Siemens provides membrane technology for SkyHydrant water filtration systems
Low maintenance, simple operation and high efficiency SkyHydrant water filtration units convert contaminated water into clean, potable water that exceeds the World Health Organization's (WHO) requirements for potable water. Siemens Water Technologies is working with the SkyJuice Foundation of Sydney, Australia, to provide a reliable source of clean drinking water to communities without a safe water supply. Siemens supplies low-pressure membrane technology for the SkyJuice...
WARRENDALE, PA, Nov. 7, 2007 -- Low maintenance, simple operation and high efficiency SkyHydrant water filtration units convert contaminated water into clean, potable water that exceeds the World Health Organization's (WHO) requirements for potable water. Siemens Water Technologies is working with the SkyJuice Foundation of Sydney, Australia, to provide a reliable source of clean drinking water to communities without a safe water supply. Siemens supplies low-pressure membrane technology for the SkyJuice Foundation's SkyHydrant water filtration unit. So far, over 300 systems have been installed worldwide, including a recent installation in the rural village of Obambo-Kadenge in Kenya, Africa.
Access to safe water is a fundamental need and basic human right, and is also a target under the United Nations' Millennium Development Goals. The World Health Organization estimates that about 1.2 billion people worldwide lack access to clean drinking water. Two million people a year, many of them children and the elderly, die from preventable waterborne diseases.
Designed for affordable community water supply and disaster relief applications, the SkyHydrant unit is compact and portable with a robust design. The technology is based on chlorine disinfection combined with a self-contained Memcor low-pressure membrane filtration system from Siemens that operates under minimal feed pressure without the need for power and conditioning chemicals. The SkyHydrant removes particulates, bacteria, protozoa and other pathogenic material greater than 0.1 micron, and produces a minimum of 10,000 litres per day of potable water. The self-cleaning unit can be easily transported, installed and operated with minimal training and operator interface. The treated water should be chlorinated to ensure protection against post-treatment contamination.
SkyHydrants have been commissioned in 16 countries over four continents, such as in Sri Lanka, Pakistan, and Indonesia. Besides the Kenya installation, other SkyHydrant units recently installed in 2007 include: Yogyakarta and Jakarta, Indonesia; the San Jose de Los Molinos District in Peru; and Nagigi Village in Savusavu, Fiji.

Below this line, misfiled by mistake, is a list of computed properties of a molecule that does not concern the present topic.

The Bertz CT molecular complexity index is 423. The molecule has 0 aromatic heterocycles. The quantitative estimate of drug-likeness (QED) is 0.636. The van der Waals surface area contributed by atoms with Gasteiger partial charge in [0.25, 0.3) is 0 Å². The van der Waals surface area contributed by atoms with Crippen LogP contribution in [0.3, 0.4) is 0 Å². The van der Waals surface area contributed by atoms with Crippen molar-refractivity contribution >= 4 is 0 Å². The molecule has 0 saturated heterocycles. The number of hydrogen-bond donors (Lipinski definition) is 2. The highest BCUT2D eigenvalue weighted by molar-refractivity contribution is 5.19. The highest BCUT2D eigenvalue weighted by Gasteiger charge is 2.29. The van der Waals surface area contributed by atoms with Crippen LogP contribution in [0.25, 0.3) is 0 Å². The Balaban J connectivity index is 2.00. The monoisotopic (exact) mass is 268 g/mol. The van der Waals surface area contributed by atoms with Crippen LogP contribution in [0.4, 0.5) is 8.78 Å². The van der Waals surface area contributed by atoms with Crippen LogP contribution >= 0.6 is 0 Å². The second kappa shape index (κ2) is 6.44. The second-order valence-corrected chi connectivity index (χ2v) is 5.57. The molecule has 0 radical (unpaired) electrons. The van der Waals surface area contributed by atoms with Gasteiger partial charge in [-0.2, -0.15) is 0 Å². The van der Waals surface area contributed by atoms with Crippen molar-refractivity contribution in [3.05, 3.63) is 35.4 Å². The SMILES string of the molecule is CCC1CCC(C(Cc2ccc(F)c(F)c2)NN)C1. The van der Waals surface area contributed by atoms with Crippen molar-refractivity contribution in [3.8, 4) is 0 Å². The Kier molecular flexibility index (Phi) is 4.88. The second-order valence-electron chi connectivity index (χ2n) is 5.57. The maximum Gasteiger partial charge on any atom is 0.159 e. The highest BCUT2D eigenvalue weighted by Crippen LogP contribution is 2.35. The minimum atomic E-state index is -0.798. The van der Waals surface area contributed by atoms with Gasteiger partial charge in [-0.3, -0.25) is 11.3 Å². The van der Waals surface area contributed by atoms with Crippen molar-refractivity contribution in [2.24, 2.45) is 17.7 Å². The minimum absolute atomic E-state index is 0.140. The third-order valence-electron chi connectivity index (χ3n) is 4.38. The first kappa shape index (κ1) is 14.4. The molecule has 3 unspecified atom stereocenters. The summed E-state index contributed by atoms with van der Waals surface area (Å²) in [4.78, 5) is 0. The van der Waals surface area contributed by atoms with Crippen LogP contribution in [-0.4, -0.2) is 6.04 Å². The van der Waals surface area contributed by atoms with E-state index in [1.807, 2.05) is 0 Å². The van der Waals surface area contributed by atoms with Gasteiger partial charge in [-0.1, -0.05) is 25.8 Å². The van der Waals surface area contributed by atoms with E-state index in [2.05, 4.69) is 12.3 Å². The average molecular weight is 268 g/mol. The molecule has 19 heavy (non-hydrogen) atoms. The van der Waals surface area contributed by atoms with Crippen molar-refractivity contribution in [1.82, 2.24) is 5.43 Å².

"The SkyHydrant unit, incorporating the robust Memcor membrane technology, is a sustainable solution for supplying clean water to communities in the developing world," says Rhett Butler, Business Development Manager for the Memcor product line at Siemens Water Technologies in Australia, and chairman of the SkyJuice Foundation. "The technology is affordable for even the poorest communities, but even more important, it is helping to save lives."
As an example, a safe water kiosk containing four SkyHydrant units was installed in March 2007 in the rural village of Obambo-Kadenge in Kenya. Before the kiosk was installed, the village of several thousand residents relied mostly on runoff water collected in the shallow Gona Dam. This highly turbid water was contaminated by human activity and livestock waste. With no running water or power and virtually no sanitation, outbreaks of water-borne diseases like cholera, typhoid and dysentery were common.
The kiosk contains the SkyHydrant units, a pump powered by a small windmill, a header tank, a clean water storage tank and a tap stand. The kiosk is supplying approximately 2,200 litres per hour of potable water for less than 0.2 Euro per person per year. The water turbidity is reduced from 400 NTU to less than 0.1 NTU, and the community is already benefiting from the kiosk in improved health and prosperity.
"Our successful projects illustrate how SkyJuice and Siemens Water Technologies, working with other community organizations, are helping to improve the health and well-being of communities throughout the world," said Butler.
The SkyJuice Foundation was incorporated in Sydney, Australia, in 2005 as a not for profit charitable organization. It provides partnered global assistance to provide access to reliable and safe drinking water to meet the real needs of developing nations and in disaster relief applications.
Siemens Water Technologies delivers cost-effective, reliable water and wastewater treatment systems and services to municipal, industrial, commercial and institutional customers worldwide.